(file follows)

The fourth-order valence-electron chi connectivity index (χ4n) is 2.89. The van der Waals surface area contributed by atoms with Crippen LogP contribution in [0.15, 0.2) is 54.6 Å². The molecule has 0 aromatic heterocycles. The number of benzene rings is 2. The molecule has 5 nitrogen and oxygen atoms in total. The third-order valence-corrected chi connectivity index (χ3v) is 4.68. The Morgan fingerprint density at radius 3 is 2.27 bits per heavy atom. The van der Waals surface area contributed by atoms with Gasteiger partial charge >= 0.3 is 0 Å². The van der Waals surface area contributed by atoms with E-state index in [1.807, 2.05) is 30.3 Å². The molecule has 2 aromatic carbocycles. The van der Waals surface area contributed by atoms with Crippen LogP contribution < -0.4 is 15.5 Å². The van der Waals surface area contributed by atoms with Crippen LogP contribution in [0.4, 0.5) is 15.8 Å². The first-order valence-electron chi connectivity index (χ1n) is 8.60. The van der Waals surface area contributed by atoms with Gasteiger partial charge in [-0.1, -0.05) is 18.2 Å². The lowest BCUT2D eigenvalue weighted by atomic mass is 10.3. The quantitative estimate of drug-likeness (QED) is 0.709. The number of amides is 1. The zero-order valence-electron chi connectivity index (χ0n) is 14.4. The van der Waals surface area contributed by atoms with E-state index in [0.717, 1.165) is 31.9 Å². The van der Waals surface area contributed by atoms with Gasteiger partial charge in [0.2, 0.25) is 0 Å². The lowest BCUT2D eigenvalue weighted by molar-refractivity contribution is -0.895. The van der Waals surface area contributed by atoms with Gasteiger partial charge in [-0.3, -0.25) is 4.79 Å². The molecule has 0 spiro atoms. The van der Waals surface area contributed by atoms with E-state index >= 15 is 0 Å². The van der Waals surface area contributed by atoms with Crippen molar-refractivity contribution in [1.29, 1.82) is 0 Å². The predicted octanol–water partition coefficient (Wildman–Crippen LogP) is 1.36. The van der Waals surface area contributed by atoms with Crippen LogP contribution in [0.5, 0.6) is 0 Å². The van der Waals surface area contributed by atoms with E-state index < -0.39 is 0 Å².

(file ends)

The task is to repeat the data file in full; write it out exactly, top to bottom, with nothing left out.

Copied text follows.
The fourth-order valence-electron chi connectivity index (χ4n) is 2.89. The van der Waals surface area contributed by atoms with Crippen LogP contribution in [0.15, 0.2) is 54.6 Å². The molecule has 0 aromatic heterocycles. The number of benzene rings is 2. The molecule has 5 nitrogen and oxygen atoms in total. The third-order valence-corrected chi connectivity index (χ3v) is 4.68. The Morgan fingerprint density at radius 3 is 2.27 bits per heavy atom. The van der Waals surface area contributed by atoms with Gasteiger partial charge >= 0.3 is 0 Å². The van der Waals surface area contributed by atoms with E-state index in [1.807, 2.05) is 30.3 Å². The molecule has 2 aromatic carbocycles. The van der Waals surface area contributed by atoms with Crippen LogP contribution < -0.4 is 15.5 Å². The van der Waals surface area contributed by atoms with Crippen LogP contribution in [0.4, 0.5) is 15.8 Å². The first-order valence-electron chi connectivity index (χ1n) is 8.60. The van der Waals surface area contributed by atoms with Gasteiger partial charge in [-0.1, -0.05) is 18.2 Å². The lowest BCUT2D eigenvalue weighted by atomic mass is 10.3. The quantitative estimate of drug-likeness (QED) is 0.709. The number of amides is 1. The zero-order valence-electron chi connectivity index (χ0n) is 14.4. The van der Waals surface area contributed by atoms with E-state index in [0.717, 1.165) is 31.9 Å². The van der Waals surface area contributed by atoms with Gasteiger partial charge in [0.2, 0.25) is 0 Å². The lowest BCUT2D eigenvalue weighted by molar-refractivity contribution is -0.895. The van der Waals surface area contributed by atoms with Gasteiger partial charge in [-0.3, -0.25) is 4.79 Å². The molecule has 0 spiro atoms. The van der Waals surface area contributed by atoms with E-state index >= 15 is 0 Å². The van der Waals surface area contributed by atoms with Crippen molar-refractivity contribution in [1.29, 1.82) is 0 Å². The predicted octanol–water partition coefficient (Wildman–Crippen LogP) is 1.36. The van der Waals surface area contributed by atoms with Crippen LogP contribution in [0.5, 0.6) is 0 Å². The van der Waals surface area contributed by atoms with E-state index < -0.39 is 0 Å².